The boxed copy sales model for professional software is dead, and increasingly companies are realizing that charging certain customers at all doesn’t make much sense. Microsoft figured it out, and Autodesk is expanding the pool of people who get free access to include all students, teachers and schools at academic institutions around the world. That’s in addition to the U.S., where it made its software free earlier this year as part of the ConnectED program created by President Barack Obama.
The move means that Autodesk software, including AutoCAD, Sketchbook, 3D Max, Maya and more, will be available to around 680 million students and teachers across 800,000 secondary and post-secondary schools, according to the company, without any paid license required. The catch is that some cloud services and support require additional paid subscriptions, but that’s pretty much par for the course when it comes to enterprise software sales model these days.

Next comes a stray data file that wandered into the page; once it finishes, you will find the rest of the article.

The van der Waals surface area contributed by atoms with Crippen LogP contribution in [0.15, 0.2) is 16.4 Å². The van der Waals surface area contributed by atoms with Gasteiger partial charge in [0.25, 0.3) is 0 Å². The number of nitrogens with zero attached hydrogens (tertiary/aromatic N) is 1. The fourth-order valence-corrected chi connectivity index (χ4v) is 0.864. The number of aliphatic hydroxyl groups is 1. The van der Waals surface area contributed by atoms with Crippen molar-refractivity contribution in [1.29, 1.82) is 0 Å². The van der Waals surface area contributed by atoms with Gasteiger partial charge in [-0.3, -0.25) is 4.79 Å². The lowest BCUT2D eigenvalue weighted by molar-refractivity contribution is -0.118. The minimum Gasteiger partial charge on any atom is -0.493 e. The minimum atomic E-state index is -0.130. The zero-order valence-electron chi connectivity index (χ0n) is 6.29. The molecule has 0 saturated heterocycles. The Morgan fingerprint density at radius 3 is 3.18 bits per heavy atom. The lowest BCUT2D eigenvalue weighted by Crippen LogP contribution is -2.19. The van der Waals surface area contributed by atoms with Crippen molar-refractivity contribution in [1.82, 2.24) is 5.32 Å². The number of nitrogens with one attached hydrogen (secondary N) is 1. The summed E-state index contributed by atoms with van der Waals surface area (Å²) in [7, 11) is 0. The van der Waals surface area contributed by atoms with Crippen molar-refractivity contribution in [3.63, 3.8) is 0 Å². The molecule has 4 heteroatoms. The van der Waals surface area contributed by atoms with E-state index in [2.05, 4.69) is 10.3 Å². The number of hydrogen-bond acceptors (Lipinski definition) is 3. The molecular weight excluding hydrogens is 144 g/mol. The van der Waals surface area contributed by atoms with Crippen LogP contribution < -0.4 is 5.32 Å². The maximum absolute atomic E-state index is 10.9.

Free software for schools and students means that people will come out of those institutions with the skills needed to make use of your tools in enterprise settings, which in turn should help workplaces select your software for company-wide use. It’s a logical move, and in a world where cloud services can provide additional revenue to shore up losses from boxed copy and license sales, one that should ultimately benefit Autodesk far more than any money it’s giving up in the short-term.